Thursday, August 9, 2012

Tapatio Sauce

Ok, so after almost a 2 year hiatus, WE'RE BACK! And we're no longer 500 miles apart. I've finished grad school and am working in the SF Bay Area in private practice. So Xochi and I have shrunk our distance by about 400 miles which is a great start.

One good thing about having moved is that now I have an amazing garden in my backyard. This amazing garden comes at the price of living with my parents, my sister, brother-in-law, and nephews-- I'm still evaluating to see if it's worth it. It's a close call. But I feel things coming out in favor of the garden--- and the family.

One great thing about having so much produce is all the crazy canning and food processing that I am learning to do. So in an effort to make use of our jalapenos and our pleuthora of tomatoes I made homemade tapatio sauce. My dad and BIL (brother-in-law) put hot sauce on most everything. I decided that instead of being mildly offended when they smother my phenomenal food with hot sauce, I could take pride in the hot sauce itself and so I have. (Note to my dad, if you're reading this, hot sauce does not belong on a lemon and asparagus risotto. It's not culinarily appropriate).

So back to the project at hand. I made tapatio sauce with ingredients fresh from our garden and it was amazing. If you are going to attempt this recipe I recommend using garden fresh, in season, ingredients. It just tastes better that way. I could have stood a little more heat, but the flavors are wonderful. If you want a bit more kick, use more peppers and cook the sauce for a longer period. The longer peppers have to incorporate into the mixture the spicier the end result.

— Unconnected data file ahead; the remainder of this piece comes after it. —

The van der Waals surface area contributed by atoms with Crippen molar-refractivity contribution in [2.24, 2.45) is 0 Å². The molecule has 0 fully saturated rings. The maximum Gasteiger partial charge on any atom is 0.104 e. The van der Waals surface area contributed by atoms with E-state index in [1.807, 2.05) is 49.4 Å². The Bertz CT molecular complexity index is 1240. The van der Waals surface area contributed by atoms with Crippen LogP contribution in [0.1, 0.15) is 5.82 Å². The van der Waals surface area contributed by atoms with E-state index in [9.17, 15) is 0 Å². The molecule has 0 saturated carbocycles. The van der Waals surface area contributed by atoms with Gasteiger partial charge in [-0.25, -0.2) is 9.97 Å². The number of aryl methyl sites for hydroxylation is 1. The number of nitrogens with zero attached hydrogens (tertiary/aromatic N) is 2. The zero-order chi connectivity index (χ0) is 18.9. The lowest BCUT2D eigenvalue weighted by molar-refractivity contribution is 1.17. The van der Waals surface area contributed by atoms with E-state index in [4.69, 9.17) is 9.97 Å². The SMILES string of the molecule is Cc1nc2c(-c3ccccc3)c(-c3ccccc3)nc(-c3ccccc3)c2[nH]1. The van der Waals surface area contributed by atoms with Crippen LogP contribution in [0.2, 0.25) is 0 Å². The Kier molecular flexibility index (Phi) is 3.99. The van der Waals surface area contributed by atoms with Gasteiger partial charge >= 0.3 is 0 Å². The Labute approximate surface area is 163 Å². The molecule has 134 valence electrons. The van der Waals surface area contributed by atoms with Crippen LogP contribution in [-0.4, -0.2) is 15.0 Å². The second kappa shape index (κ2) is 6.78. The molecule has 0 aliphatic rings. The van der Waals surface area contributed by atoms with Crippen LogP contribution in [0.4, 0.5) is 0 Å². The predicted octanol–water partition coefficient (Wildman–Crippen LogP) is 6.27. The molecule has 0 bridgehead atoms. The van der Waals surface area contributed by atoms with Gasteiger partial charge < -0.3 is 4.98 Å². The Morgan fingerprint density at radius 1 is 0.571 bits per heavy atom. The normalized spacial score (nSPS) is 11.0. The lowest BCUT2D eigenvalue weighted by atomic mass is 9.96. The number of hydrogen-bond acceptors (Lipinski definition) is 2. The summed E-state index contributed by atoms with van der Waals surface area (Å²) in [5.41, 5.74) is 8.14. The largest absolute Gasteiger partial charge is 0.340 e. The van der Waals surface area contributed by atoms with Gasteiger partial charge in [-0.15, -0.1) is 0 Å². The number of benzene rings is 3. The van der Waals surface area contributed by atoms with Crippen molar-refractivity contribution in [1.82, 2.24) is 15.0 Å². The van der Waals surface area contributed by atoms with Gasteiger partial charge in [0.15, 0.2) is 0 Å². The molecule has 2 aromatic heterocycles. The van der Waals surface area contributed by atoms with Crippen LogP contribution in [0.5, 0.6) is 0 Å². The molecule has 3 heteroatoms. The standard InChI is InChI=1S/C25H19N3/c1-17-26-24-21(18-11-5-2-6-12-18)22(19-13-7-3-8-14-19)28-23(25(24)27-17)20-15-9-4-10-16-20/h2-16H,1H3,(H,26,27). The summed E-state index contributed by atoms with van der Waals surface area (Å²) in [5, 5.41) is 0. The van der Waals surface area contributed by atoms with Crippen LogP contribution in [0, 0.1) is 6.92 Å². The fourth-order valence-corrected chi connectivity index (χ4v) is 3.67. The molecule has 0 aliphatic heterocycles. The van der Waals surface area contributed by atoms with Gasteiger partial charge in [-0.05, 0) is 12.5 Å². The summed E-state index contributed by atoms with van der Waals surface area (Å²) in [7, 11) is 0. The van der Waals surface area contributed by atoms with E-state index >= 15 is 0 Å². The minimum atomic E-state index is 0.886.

Here's the recipe (adapted from


7 jalapeno peppers
1 gallon peeled, seeded tomatoes
2 onions
4 green bell peppers (our garden had green, but you can use red if you like)
4 cloves garlic
1/4 cup canning salt
1 tablespoon black pepper
1 cup apple cider vinegar


To peel tomatoes I followed these directions from ( First of all, put the tomatoes, a few at a time in a large pot of boiling water for no more than 1 minute (30 - 45 seconds is usually enough). Then, plunge them into a waiting bowl of ice water. The skins will slide right off of the tomatoes AND you won't burn the shit out of your fingers in the process! Trust me. I've tried it without the icebath and it's a pain. This way's much better. 

So to be fair, these guys suggest removing the seeds from the tomatoes. I bet that would be cool. I don't have a food mill, and I had just processed 16 quarts of tomatoes before this, so I wasn't about to add a step I felt was tedious and not entirely necessary, however, if you want to remove the seeds, go for it!

Next, chop all the ingredients, combine them with the peeled (and seeded) tomatoes and simmer for 1 1/2 to 2 hours. Use an immersion blender, food processor or blender to create a nice sauce-like texture. Fill half pint canning jars and process in a water bath for 15 minutes.

I got about 10 half pint jars from this recipe. Enjoy with your next spicy meal! (Or if you're my dad just cover anything on your plate with it. Love you Daddy!) 


  1. Tony does the exact same thing, he adds spice to whatever I make and it's often this spicy ketchup which he thinks is a bit too sweet. Sarah, I am totally making this!

  2. Xochi! You'll love it! Add more peppers so it will be a little hotter, but it will be fantastic. I'll give you a jar next time I see you :o)